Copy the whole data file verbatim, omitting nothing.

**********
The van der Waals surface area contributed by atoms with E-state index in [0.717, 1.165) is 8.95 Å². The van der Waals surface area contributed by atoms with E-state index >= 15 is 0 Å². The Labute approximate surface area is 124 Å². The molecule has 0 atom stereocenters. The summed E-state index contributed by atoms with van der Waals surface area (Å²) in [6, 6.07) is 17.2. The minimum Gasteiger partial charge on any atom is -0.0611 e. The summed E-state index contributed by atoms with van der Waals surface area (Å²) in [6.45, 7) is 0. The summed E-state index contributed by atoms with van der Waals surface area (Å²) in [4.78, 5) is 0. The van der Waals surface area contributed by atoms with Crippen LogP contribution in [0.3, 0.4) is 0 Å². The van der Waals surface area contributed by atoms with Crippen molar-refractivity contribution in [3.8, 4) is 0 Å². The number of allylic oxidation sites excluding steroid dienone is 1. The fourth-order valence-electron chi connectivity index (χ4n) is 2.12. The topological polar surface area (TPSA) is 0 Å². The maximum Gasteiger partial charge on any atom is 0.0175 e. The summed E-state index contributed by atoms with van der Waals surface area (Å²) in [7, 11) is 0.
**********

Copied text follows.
The van der Waals surface area contributed by atoms with E-state index in [0.717, 1.165) is 8.95 Å². The van der Waals surface area contributed by atoms with E-state index >= 15 is 0 Å². The Labute approximate surface area is 124 Å². The molecule has 0 atom stereocenters. The summed E-state index contributed by atoms with van der Waals surface area (Å²) in [6, 6.07) is 17.2. The minimum Gasteiger partial charge on any atom is -0.0611 e. The summed E-state index contributed by atoms with van der Waals surface area (Å²) in [6.45, 7) is 0. The summed E-state index contributed by atoms with van der Waals surface area (Å²) in [4.78, 5) is 0. The van der Waals surface area contributed by atoms with Crippen LogP contribution in [0.3, 0.4) is 0 Å². The van der Waals surface area contributed by atoms with Crippen molar-refractivity contribution in [3.8, 4) is 0 Å². The number of allylic oxidation sites excluding steroid dienone is 1. The fourth-order valence-electron chi connectivity index (χ4n) is 2.12. The topological polar surface area (TPSA) is 0 Å². The maximum Gasteiger partial charge on any atom is 0.0175 e. The summed E-state index contributed by atoms with van der Waals surface area (Å²) in [7, 11) is 0.